ELAC also sells a matching sub-woofer, if you want to go that route :-) ............

Indydan's picture

I've heard a good number of speakers in this price range. The Ryan R610 beats them all. I would love it if Herb reviewed the R610.

bsher's picture

The Adante AS-61 costs $5000 a pair. They may be the speakers to beat at THAT price, but comparing them to these speakers makes little sense.

Bogolu Haranath's picture

From what I see on the specs, ELAC Adante AS-61 bookshelf speakers price is $2500 ..........

bsher's picture

Oops. My bad. I thought I saw them for $2500 EACH, which some speaker manufacturers do. And you're right: any Andrew Jones Elac is likely the best speaker for the money by miles. Wish he made a pair around the $1K mark. Not sure the Uni-Fi bookshelfs can compete with some of the new stuff in that price range from DALI or Wharfedale.

Bogolu Haranath's picture

You may be referring to AF-61 floor stander .............

avanti1960's picture

review the Legacy Calibre?
Very intriguing design.

Anton's picture

I would pay extra for that!

Herb, go for it!


Bogolu Haranath's picture

The very capable and much more versatile KEF LS-50 active, DSP wireless (wi-fi capable) Nocturne speakers are $2500 :-) .............

Bogolu Haranath's picture

HR reviewed Technics premium class book-shelf speakers $1699 pair ........ Listed under Stereophile Class-A ...........

dcolak's picture

If the author of the design wanted to EQ the sound, why didn't he simply do it with a digital EQ before it went to a DAC?!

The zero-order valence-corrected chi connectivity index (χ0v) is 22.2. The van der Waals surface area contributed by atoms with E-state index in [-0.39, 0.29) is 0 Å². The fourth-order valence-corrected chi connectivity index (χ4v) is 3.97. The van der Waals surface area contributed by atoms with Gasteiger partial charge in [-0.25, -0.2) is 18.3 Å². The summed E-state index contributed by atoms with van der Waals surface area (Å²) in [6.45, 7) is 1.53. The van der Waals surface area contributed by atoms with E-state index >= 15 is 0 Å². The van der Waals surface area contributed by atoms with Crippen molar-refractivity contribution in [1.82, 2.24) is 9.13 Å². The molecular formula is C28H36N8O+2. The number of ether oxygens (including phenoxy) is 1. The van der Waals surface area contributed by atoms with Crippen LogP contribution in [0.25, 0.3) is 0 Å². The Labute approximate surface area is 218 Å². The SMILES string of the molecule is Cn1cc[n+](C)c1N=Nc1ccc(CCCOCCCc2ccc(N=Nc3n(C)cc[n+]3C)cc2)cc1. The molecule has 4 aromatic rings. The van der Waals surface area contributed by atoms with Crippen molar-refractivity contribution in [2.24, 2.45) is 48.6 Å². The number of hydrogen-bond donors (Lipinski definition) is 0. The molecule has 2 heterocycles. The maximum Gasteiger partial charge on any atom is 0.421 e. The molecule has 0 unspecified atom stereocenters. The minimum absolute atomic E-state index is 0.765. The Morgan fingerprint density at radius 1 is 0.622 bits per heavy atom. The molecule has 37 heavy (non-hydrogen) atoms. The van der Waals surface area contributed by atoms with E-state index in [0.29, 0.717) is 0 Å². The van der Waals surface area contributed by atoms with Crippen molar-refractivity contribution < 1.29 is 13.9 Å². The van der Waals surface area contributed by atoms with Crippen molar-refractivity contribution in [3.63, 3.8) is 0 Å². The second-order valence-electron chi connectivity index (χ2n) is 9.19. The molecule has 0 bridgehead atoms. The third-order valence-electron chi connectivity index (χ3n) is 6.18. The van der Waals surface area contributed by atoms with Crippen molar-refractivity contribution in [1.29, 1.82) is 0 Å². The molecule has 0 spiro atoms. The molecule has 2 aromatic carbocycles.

Why in the world would he spend time to design so badly performing speaker?

If he had it linear, one would be able to EQ it any way he wanted.

dalethorn's picture

The $64 question. Interested to learn more, since there's so much new discussion on EQ.

tonykaz's picture

Has anyone else ?

I probably would've carried the entire Legacy Line if they existed in 1982 ( in addition to Thiel Loudspeakers ).

This is a darn nice Company with darn nice products.

Tony in Michigan

Bogolu Haranath's picture

Legacy makes external add-on EQ/DSP units. Check their website ...............

DougM's picture

I think it's kind of funny that on an expensive speaker like this, they still use a cheap cardboard toilet paper roll looking tube for the port, just like a lot of $200-300 a pair speakers, while some lower priced speakers like B&W's cheaper lines (among others) use flared and dimpled port tubes for reduced port noise.

Bogolu Haranath's picture

May be Stereophile could review Legacy flag-ship Valor? ........ May be MF? :-) .........